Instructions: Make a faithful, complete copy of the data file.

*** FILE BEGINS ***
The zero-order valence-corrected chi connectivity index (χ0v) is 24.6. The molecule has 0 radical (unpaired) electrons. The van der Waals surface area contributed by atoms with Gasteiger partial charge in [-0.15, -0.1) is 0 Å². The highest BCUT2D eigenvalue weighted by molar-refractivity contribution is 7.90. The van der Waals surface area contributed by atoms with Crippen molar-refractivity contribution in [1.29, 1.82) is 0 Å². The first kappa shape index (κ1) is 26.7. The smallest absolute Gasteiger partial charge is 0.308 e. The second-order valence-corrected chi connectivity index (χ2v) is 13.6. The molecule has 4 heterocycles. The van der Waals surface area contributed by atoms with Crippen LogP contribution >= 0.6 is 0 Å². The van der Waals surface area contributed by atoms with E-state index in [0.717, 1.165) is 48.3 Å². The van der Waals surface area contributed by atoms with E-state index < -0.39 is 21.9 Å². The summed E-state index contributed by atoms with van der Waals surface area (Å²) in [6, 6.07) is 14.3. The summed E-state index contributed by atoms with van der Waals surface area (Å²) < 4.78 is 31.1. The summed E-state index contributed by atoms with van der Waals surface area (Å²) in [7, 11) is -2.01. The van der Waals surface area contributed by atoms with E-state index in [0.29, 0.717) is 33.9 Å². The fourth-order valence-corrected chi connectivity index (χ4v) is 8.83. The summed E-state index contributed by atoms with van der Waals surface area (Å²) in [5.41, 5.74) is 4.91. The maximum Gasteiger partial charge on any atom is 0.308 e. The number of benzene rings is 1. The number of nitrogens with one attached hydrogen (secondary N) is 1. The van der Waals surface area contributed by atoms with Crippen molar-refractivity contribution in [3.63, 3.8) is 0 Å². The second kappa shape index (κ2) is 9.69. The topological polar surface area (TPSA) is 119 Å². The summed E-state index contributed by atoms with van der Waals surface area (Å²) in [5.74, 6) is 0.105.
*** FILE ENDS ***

The zero-order valence-corrected chi connectivity index (χ0v) is 24.6. The molecule has 0 radical (unpaired) electrons. The van der Waals surface area contributed by atoms with Gasteiger partial charge in [-0.15, -0.1) is 0 Å². The highest BCUT2D eigenvalue weighted by molar-refractivity contribution is 7.90. The van der Waals surface area contributed by atoms with Crippen molar-refractivity contribution in [1.29, 1.82) is 0 Å². The first kappa shape index (κ1) is 26.7. The smallest absolute Gasteiger partial charge is 0.308 e. The second-order valence-corrected chi connectivity index (χ2v) is 13.6. The molecule has 4 heterocycles. The van der Waals surface area contributed by atoms with Crippen LogP contribution >= 0.6 is 0 Å². The van der Waals surface area contributed by atoms with E-state index in [0.717, 1.165) is 48.3 Å². The van der Waals surface area contributed by atoms with E-state index < -0.39 is 21.9 Å². The summed E-state index contributed by atoms with van der Waals surface area (Å²) in [6, 6.07) is 14.3. The summed E-state index contributed by atoms with van der Waals surface area (Å²) < 4.78 is 31.1. The summed E-state index contributed by atoms with van der Waals surface area (Å²) in [7, 11) is -2.01. The van der Waals surface area contributed by atoms with E-state index in [0.29, 0.717) is 33.9 Å². The fourth-order valence-corrected chi connectivity index (χ4v) is 8.83. The summed E-state index contributed by atoms with van der Waals surface area (Å²) in [5.41, 5.74) is 4.91. The maximum Gasteiger partial charge on any atom is 0.308 e. The number of benzene rings is 1. The number of nitrogens with one attached hydrogen (secondary N) is 1. The van der Waals surface area contributed by atoms with Crippen molar-refractivity contribution in [3.63, 3.8) is 0 Å². The second kappa shape index (κ2) is 9.69. The topological polar surface area (TPSA) is 119 Å². The summed E-state index contributed by atoms with van der Waals surface area (Å²) in [5.74, 6) is 0.105.